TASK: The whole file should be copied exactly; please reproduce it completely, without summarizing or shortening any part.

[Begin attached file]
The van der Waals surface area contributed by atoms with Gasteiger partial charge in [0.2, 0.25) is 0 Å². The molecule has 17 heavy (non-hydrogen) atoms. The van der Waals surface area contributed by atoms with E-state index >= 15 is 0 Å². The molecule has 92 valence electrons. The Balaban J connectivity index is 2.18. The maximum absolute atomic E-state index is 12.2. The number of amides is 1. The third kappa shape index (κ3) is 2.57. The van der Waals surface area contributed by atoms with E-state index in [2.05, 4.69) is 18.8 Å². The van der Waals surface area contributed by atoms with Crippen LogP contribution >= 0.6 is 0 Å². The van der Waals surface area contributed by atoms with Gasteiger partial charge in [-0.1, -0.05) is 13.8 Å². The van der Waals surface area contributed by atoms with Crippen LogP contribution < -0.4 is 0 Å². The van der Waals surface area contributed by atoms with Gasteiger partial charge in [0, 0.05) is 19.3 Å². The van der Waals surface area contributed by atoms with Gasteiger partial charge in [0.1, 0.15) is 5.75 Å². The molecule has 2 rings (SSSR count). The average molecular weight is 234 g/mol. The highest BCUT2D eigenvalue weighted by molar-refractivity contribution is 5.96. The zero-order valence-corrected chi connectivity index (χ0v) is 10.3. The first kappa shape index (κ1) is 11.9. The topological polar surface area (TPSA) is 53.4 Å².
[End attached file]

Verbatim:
The van der Waals surface area contributed by atoms with Gasteiger partial charge in [0.2, 0.25) is 0 Å². The molecule has 17 heavy (non-hydrogen) atoms. The van der Waals surface area contributed by atoms with E-state index >= 15 is 0 Å². The molecule has 92 valence electrons. The Balaban J connectivity index is 2.18. The maximum absolute atomic E-state index is 12.2. The number of amides is 1. The third kappa shape index (κ3) is 2.57. The van der Waals surface area contributed by atoms with E-state index in [2.05, 4.69) is 18.8 Å². The van der Waals surface area contributed by atoms with Crippen LogP contribution >= 0.6 is 0 Å². The van der Waals surface area contributed by atoms with Gasteiger partial charge in [-0.1, -0.05) is 13.8 Å². The van der Waals surface area contributed by atoms with Crippen LogP contribution < -0.4 is 0 Å². The van der Waals surface area contributed by atoms with Gasteiger partial charge in [0, 0.05) is 19.3 Å². The van der Waals surface area contributed by atoms with Gasteiger partial charge in [0.1, 0.15) is 5.75 Å². The molecule has 2 rings (SSSR count). The average molecular weight is 234 g/mol. The highest BCUT2D eigenvalue weighted by molar-refractivity contribution is 5.96. The zero-order valence-corrected chi connectivity index (χ0v) is 10.3. The first kappa shape index (κ1) is 11.9. The topological polar surface area (TPSA) is 53.4 Å².